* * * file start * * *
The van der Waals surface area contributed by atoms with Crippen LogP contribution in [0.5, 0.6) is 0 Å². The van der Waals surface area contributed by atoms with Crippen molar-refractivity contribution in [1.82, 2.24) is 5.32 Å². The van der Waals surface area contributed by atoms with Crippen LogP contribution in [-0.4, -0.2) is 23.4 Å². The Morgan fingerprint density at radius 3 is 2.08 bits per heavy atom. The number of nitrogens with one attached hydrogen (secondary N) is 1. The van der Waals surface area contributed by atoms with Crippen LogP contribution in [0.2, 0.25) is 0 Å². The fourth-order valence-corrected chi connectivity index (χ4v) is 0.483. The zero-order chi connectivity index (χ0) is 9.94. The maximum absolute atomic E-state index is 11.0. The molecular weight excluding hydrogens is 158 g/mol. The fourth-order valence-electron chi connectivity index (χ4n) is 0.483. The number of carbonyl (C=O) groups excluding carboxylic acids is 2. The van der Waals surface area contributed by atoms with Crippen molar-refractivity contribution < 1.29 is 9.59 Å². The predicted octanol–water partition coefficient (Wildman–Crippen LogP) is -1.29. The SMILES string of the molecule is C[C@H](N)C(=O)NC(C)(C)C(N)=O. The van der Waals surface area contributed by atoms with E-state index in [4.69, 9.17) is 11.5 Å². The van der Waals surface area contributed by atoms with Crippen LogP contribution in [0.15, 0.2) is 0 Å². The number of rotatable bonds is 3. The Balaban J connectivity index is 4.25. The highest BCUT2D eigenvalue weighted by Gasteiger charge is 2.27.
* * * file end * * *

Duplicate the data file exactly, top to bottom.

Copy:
The van der Waals surface area contributed by atoms with Crippen LogP contribution in [0.5, 0.6) is 0 Å². The van der Waals surface area contributed by atoms with Crippen molar-refractivity contribution in [1.82, 2.24) is 5.32 Å². The van der Waals surface area contributed by atoms with Crippen LogP contribution in [-0.4, -0.2) is 23.4 Å². The Morgan fingerprint density at radius 3 is 2.08 bits per heavy atom. The number of nitrogens with one attached hydrogen (secondary N) is 1. The van der Waals surface area contributed by atoms with Crippen LogP contribution in [0.2, 0.25) is 0 Å². The fourth-order valence-corrected chi connectivity index (χ4v) is 0.483. The zero-order chi connectivity index (χ0) is 9.94. The maximum absolute atomic E-state index is 11.0. The molecular weight excluding hydrogens is 158 g/mol. The fourth-order valence-electron chi connectivity index (χ4n) is 0.483. The number of carbonyl (C=O) groups excluding carboxylic acids is 2. The van der Waals surface area contributed by atoms with Crippen molar-refractivity contribution < 1.29 is 9.59 Å². The predicted octanol–water partition coefficient (Wildman–Crippen LogP) is -1.29. The SMILES string of the molecule is C[C@H](N)C(=O)NC(C)(C)C(N)=O. The van der Waals surface area contributed by atoms with E-state index in [4.69, 9.17) is 11.5 Å². The van der Waals surface area contributed by atoms with Crippen LogP contribution in [0.15, 0.2) is 0 Å². The number of rotatable bonds is 3. The Balaban J connectivity index is 4.25. The highest BCUT2D eigenvalue weighted by Gasteiger charge is 2.27.